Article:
THE WORD “OPERA” comes from the root op, meaning to work or to produce in abundance, as in “operation” or “cornucopia.” A profusion of dramatic plots in the context of a collapsing operatic production forms the backbone of this complex and engaging novel set in Italy, where opera began. Ann Wadsworth’s Libretto is the story of two women and a man with pressing work and relationship issues that they need to resolve together. If serendipity figures in their finding each other, intention takes over, and while significant loss occurs, so does heightened connection.
Libretto takes place in the ancient hilltop city of Perugia, capital of the Umbria region of central Italy, while the author’s first novel, Light, Coming Back, took place in her hometown of Boston. However disparate the two locales, both become the setting for major transformations. Libretto’s keenly observed details describe Perugia’s steep streets, blustery weather, cheek-by-jowl stone buildings, narrow passageways, and ubiquitous cafés. The action is said to have happened “some years ago,” but it’s hard to pinpoint precisely when. A reasonable guess might be the 1990s, as people are using computers and leaving messages on their phones (“telefoninos”), but they pull out paper address books and don’t exchange emails or search the Internet.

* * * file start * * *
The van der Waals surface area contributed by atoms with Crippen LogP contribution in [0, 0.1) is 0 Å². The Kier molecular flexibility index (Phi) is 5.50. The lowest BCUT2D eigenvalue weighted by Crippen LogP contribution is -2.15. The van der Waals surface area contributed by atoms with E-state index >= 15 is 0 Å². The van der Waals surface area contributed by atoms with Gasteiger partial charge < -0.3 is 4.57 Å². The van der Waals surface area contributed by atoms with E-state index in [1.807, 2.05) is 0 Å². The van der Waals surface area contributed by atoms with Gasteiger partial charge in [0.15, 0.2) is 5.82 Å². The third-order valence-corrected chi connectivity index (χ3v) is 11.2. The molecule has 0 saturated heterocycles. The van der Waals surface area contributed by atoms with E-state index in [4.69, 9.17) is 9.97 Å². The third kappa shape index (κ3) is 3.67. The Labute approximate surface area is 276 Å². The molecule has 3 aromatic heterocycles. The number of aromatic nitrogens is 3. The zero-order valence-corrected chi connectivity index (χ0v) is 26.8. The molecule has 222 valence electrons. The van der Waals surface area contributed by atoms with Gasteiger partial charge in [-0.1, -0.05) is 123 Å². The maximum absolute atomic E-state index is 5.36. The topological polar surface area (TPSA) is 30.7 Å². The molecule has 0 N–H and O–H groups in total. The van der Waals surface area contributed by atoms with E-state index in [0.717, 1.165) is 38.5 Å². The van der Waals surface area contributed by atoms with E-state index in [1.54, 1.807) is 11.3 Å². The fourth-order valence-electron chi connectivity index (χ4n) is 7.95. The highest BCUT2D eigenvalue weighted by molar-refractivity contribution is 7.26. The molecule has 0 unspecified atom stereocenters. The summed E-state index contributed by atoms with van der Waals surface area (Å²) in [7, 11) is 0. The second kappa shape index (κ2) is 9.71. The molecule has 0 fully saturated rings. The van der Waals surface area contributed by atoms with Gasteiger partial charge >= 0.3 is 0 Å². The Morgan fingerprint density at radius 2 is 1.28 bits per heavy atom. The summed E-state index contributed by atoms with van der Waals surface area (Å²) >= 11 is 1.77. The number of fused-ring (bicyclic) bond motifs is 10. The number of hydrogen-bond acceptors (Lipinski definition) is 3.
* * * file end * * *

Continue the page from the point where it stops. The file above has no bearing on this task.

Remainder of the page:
Rosemary Booth is a writer and photographer living in Cambridge, MA.